Multiple analyses of large-scale genome-wide association study highlight new risk pathways in lumbar spine bone mineral density

Jinsong WeiKeshen Li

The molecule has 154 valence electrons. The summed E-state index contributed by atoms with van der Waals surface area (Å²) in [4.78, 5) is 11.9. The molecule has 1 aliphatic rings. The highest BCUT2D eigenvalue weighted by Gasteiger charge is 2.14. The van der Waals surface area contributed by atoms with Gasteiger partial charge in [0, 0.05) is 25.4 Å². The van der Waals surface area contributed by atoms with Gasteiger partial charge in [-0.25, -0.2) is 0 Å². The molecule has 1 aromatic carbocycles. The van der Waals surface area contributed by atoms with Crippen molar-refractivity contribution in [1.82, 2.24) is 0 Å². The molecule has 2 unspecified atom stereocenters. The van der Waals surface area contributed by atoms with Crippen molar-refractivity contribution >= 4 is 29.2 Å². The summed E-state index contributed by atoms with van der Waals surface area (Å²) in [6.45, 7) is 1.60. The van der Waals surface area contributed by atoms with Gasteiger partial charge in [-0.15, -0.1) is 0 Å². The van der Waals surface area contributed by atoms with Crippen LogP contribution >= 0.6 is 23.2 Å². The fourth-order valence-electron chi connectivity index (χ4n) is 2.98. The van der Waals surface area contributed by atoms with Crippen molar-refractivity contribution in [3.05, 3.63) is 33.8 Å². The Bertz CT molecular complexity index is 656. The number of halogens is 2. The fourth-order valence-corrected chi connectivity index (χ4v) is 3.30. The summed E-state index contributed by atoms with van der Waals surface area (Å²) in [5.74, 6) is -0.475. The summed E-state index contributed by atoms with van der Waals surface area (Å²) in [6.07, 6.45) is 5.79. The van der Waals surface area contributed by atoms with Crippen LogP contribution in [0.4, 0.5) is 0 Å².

Osteoporosis is a common human complex disease. It is mainly characterized by low bone mineral density (BMD) and low-trauma osteoporotic fractures (OF). Until now, a large proportion of heritability has yet to be explained. The existing large-scale genome-wide association studies (GWAS) provide strong support for the investigation of osteoporosis mechanisms using pathway analysis. Recent findings showed that different risk pathways may be involved in BMD in different tissues. Here, we conducted multiple pathway analyses of a large-scale lumbar spine BMD GWAS dataset (2,468,080 SNPs and 31,800 samples) using two published gene-based analysis software including ProxyGeneLD and the PLINK. Using BMD genes from ProxyGeneLD, we identified 51 significant KEGG pathways with adjusted P<0.01. Using BMD genes from PLINK, we identified 38 significant KEGG pathways with adjusted P<0.01. Interestingly, 33 pathways are shared in both methods. In summary, we not only identified the known risk pathway such as Wnt signaling, in which the top GWAS variants are significantly enriched, but also highlight some new risk pathways. Interestingly, evidence from further supports the involvement of these pathways in MBD.


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